Anaphylaxis in Children
Medically reviewed by Drugs.com. Last updated on Oct 31, 2022.
What is anaphylaxis?
Anaphylaxis is a life-threatening allergic reaction that must be treated immediately. Your child's risk for anaphylaxis increases if he or she has asthma that is severe or not controlled. Medical conditions such as heart disease can also increase your child's risk. It is important to be prepared if your child is at risk for anaphylaxis. Symptoms can be worse each time he or she is exposed to the trigger.
What may trigger anaphylaxis?
The following are some of the most common triggers for children:
- Milk, peanuts, tree nuts, eggs, shellfish and certain other types of fish, wheat, and soy
- Stings from bees, wasps, or fire ants
- Antibiotics, NSAIDs, or aspirin
- Exercise following exposure to another trigger, such as after your child eats a trigger food
What are the signs and symptoms of anaphylaxis?
Your child may have any of the following within seconds to hours after exposure to a trigger:
- Trouble breathing, shortness of breath, wheezing, or coughing
- Throat tightening, swelling of the lips or tongue, or trouble swallowing
- Rash, hives, swelling, or itching
- Nausea, vomiting, diarrhea, or abdominal cramps
- Dizziness, lightheadedness, fainting, or confusion
- Sudden behavior changes or irritability
How is anaphylaxis diagnosed?
Your child's healthcare provider will examine your child for signs of anaphylaxis. He or she will ask if your child has a history of allergies. The provider will also ask about exposure to possible triggers and when they occurred. Tell him or her if your child takes medicines or has any health conditions. Your child may need more testing if he or she developed anaphylaxis after being exposed to a trigger and then exercising. This is called exercise-induced anaphylaxis.
How is anaphylaxis treated?
- Epinephrine is medicine used to treat severe allergic reactions such as anaphylaxis. It is given as a shot into the outer thigh muscle.
- Medicines such as antihistamines, steroids, and bronchodilators decrease inflammation, open airways, and make breathing easier.
- Oxygen may be needed if your child's blood oxygen level is lower than it should be. Your child may get oxygen through a mask placed over his or her nose and mouth or through small tubes placed in the nostrils.
The following list of medications are in some way related to or used in the treatment of this condition.
What steps do I and my child need to take for signs or symptoms of anaphylaxis?
- Immediately give 1 shot of epinephrine only into the outer thigh muscle. Even if your child's allergic reaction seems mild, it can quickly become anaphylaxis. This may happen even if your child had a mild reaction to the allergen in the past. Each exposure can cause a different reaction. Watch for signs and symptoms of anaphylaxis every time your child is exposed to a trigger. Be ready to give a shot of epinephrine. It is okay to inject epinephrine through clothing. Just be careful to avoid seams, zippers, or other parts that can prevent the needle from entering the skin.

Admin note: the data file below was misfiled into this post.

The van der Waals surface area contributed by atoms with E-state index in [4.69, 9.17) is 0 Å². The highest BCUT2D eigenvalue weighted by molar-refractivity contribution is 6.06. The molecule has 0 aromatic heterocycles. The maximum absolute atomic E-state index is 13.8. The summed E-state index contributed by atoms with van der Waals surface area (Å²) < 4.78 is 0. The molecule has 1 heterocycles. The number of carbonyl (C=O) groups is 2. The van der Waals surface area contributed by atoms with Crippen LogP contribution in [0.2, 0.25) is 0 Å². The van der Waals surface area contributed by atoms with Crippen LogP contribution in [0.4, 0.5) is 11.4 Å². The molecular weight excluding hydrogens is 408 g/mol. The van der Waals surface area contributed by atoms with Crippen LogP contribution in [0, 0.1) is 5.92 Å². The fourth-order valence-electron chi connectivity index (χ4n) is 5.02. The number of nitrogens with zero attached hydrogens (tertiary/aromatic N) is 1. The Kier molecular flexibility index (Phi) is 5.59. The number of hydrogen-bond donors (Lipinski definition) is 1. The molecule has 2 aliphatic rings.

- Leave the shot in place as directed. Your child's healthcare provider may recommend you leave it in place for up to 10 seconds before you remove it. This helps make sure all of the epinephrine is delivered.
- Call 911 and go to the emergency department, even if the shot improved symptoms. Tell your adolescent never to drive himself or herself. Bring the used epinephrine shot to the emergency department.
What safety precautions do I and my child need to take?
- Keep 2 shots of epinephrine with your child at all times. Your child may need a second shot, because epinephrine only works for about 20 minutes and symptoms may return. Your child's healthcare provider can show you, your child, and other family members how to give the shot. Check the expiration date every month and replace it before it expires.
- Create an action plan. Your healthcare provider can help you create a written plan that explains the allergy and an emergency plan to treat a reaction. The plan explains when to give a second epinephrine shot if symptoms return or do not improve after the first. Give copies of the action plan and emergency instructions to family members, work and school staff, and daycare providers. Show them how to give a shot of epinephrine.
- Help your child be careful when he or she exercises. If your child has had exercise-induced anaphylaxis, do not let him or her exercise right after he or she eats. Tell your child to stop exercising right away if he or she starts to develop any signs or symptoms of anaphylaxis. Your child may first feel tired, warm, or have itchy skin. Hives, swelling, and severe breathing problems may develop if he or she continues to exercise.
- Have your child carry medical alert identification. Have your child wear medical alert jewelry or carry a card that explains the allergy. Ask your healthcare provider where to get these items.
- Identify and avoid known triggers. Read food labels for ingredients. Look for triggers in your child's environment.
- Ask about treatments to prevent anaphylaxis. Your child may need allergy shots or other medicines to treat allergies.
Call 911 for any of the following:
- Your child has a skin rash, hives, swelling, or itching.
- Your child has trouble breathing, shortness of breath, wheezing, or coughing.
- Your child's throat tightens or his or her lips or tongue swell.
- Your child has trouble swallowing or speaking.
- Your child is dizzy, lightheaded, confused, or feels like he or she is going to faint.
- Your child has nausea, diarrhea, or abdominal cramps, or he or she is vomiting.
When should I seek immediate care?
- Signs or symptoms of anaphylaxis return.
When should I contact my child's healthcare provider?
- You have questions or concerns about your child's condition or care.
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